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The conflict in Libya has left the country extremely vulnerable to food shortages caused by climate change, the Red Cross has warned.
In Awiniya village, southwest of Tripoli, a region where agriculture is the main source of income, ongoing violence has forced many local farmers to abandon their homes to seek safety, the charity says.
After years of displacement, some of the farmers have returned to the area to find their lands ruined by drought and vital infrastructure damaged.
“I can do nothing, I lost everything and had to start again from zero,” said Ali, a returnee farmer from Awiniya.
“I started planting trees again as if I was in my first year of farming, but with three consecutive years of drought, the trees didn`t grow and blossom due to the severe weather.”
The difficult terrain of this mountain village makes it unviable to dig wells and the only water tank, which was used for emergencies during dry seasons, was destroyed during the fighting Awiniya witnessed after the 2011 Arab Spring.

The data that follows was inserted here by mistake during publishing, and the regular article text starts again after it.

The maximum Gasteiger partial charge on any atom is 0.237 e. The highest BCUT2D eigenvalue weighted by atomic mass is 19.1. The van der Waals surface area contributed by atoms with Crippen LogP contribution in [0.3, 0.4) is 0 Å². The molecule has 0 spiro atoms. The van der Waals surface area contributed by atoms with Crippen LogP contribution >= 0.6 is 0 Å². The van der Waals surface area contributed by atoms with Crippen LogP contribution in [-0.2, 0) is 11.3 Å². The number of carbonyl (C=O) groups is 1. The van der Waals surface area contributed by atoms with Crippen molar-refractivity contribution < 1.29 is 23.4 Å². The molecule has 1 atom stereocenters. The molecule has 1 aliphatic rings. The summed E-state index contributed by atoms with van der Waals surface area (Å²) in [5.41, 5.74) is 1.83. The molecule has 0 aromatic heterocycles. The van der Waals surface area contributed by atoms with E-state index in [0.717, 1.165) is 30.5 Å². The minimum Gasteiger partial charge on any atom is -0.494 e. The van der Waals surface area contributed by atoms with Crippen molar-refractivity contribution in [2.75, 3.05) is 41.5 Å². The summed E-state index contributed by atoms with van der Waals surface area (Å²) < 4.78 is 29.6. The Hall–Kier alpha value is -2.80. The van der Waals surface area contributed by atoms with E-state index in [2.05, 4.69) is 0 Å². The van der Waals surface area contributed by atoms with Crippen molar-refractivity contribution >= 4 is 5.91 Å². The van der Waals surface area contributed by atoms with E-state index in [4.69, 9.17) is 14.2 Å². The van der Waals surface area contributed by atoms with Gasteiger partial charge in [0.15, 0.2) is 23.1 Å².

Libya is disproportionately impacted by climate change and is classified among the countries as being less prepared for climate hazards.
Conflict has left the country vulnerable to climate variability because of low adaptive capacity, which is likely to increase the impacts of natural hazards on agricultural production.
The limited renewable water resources, coupled with drought and poor soil, severely limit production. This has forced the country to import about 75 per cent of food required to meet local needs, according to the World Bank.
The repercussions are already being felt in the local markets.
“More resources should be invested urgently in arable lands to mitigate the impact. We can see the shock in olive oil prices, for instance, that tripled over the last two years due to reduced production impacted by [decreasing] rainfall,” said Dr Jalal Al-Qadi, from Misrata Agriculture Research Center.